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8
Patty Says:

My husband was on Methadone for 2 years. He was not terminal but his pain was so bad he contemplated suicide. The methadone works differently than other opioids. It gave him pain relief and a feeling of euphoria. The mixture of morphine and methadone may give your mom her memory back.

(FYI: my husband now has an intrathecal pain pump that delivers a fraction of morphine directly to his spine)

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9
MySheriAmore Says:

Lucila ~ Being a Chronic Pain patient myself for over 35 years; I found that the BEST regimen was a LONG-ACTING PAIN med like METHADONE & a SHORT-ACTING PAIN med, in this case the MORPHINE.

However, MORPHINE can also be RX'd in LONG-ACTING form & also keep using the SHORT-ACTING MORPHINE, since you know that she's tolerating it pretty well now. Talk to her Hospice Dr about it.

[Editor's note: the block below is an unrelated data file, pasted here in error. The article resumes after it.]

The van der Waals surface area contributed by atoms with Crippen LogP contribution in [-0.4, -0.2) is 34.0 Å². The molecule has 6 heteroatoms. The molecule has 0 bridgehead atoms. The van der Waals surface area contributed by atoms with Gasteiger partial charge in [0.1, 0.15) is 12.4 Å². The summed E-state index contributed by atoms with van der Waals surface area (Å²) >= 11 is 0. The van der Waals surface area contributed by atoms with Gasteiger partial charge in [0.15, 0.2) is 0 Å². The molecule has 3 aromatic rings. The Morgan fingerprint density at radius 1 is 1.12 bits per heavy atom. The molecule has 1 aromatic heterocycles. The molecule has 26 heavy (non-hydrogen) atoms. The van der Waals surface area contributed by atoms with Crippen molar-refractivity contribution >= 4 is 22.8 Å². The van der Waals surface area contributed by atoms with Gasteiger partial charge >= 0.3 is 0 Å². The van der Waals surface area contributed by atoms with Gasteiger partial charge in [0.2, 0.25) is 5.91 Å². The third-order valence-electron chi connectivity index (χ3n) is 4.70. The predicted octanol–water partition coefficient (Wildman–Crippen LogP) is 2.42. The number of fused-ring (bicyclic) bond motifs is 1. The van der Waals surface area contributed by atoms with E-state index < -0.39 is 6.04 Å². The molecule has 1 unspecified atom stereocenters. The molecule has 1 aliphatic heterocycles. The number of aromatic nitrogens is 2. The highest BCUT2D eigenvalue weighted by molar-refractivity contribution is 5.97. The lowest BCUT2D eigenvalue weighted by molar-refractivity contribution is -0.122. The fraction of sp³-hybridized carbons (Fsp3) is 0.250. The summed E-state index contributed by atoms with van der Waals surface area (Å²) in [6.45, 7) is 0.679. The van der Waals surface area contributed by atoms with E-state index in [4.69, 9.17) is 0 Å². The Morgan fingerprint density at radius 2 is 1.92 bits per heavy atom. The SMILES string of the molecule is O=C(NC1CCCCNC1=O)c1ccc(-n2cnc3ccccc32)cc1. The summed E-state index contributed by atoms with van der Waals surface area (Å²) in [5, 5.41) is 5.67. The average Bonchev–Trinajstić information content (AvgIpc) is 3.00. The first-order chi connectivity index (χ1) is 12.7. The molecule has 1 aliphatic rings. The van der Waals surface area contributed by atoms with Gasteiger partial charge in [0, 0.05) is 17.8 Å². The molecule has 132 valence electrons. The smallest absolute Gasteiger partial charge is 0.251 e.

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10
Gloria Says:

They're shortening her life with these drugs. They'll tell you it’s for pain but she's become a financial burden. This is what is called the death panel that Obama created. They upped my nephew's meds and he died 2 days later. My opinion.

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11
Beth Says:

I cannot tolerate morphine! It makes me have hallucinations bad, and very agitated!! I don't understand why they havernt chosen a different protocol ! Methadone is basically used as a withdrawels med and don't understand their reasoning behind this! Yes ,it's a opioid but not intended for end of life pain!! Why haven't her Drs chosen other/better end of life meds?? Diladid, oxycodone, oxycotin, even demerol over morphine! A lot of people are very sensitive to morphine. Find your voice and speak up for your loved one!! God Bless!